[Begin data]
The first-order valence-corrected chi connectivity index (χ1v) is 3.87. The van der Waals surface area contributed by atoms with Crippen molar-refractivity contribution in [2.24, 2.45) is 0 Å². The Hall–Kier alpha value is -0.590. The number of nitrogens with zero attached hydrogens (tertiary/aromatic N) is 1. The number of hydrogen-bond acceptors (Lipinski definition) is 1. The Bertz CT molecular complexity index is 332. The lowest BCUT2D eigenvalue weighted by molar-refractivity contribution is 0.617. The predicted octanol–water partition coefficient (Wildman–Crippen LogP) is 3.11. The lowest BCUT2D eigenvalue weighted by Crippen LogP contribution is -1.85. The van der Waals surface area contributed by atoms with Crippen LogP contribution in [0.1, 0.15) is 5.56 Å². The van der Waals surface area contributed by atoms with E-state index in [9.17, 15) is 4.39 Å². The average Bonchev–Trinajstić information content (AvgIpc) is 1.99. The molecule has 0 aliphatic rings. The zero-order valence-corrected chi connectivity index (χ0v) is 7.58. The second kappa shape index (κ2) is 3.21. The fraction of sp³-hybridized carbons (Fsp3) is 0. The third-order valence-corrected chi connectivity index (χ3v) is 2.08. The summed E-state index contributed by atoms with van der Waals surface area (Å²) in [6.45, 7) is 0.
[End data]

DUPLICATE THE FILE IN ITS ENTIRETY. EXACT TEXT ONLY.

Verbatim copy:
The first-order valence-corrected chi connectivity index (χ1v) is 3.87. The van der Waals surface area contributed by atoms with Crippen molar-refractivity contribution in [2.24, 2.45) is 0 Å². The Hall–Kier alpha value is -0.590. The number of nitrogens with zero attached hydrogens (tertiary/aromatic N) is 1. The number of hydrogen-bond acceptors (Lipinski definition) is 1. The Bertz CT molecular complexity index is 332. The lowest BCUT2D eigenvalue weighted by molar-refractivity contribution is 0.617. The predicted octanol–water partition coefficient (Wildman–Crippen LogP) is 3.11. The lowest BCUT2D eigenvalue weighted by Crippen LogP contribution is -1.85. The van der Waals surface area contributed by atoms with Crippen LogP contribution in [0.1, 0.15) is 5.56 Å². The van der Waals surface area contributed by atoms with E-state index in [9.17, 15) is 4.39 Å². The average Bonchev–Trinajstić information content (AvgIpc) is 1.99. The molecule has 0 aliphatic rings. The zero-order valence-corrected chi connectivity index (χ0v) is 7.58. The second kappa shape index (κ2) is 3.21. The fraction of sp³-hybridized carbons (Fsp3) is 0. The third-order valence-corrected chi connectivity index (χ3v) is 2.08. The summed E-state index contributed by atoms with van der Waals surface area (Å²) in [6.45, 7) is 0.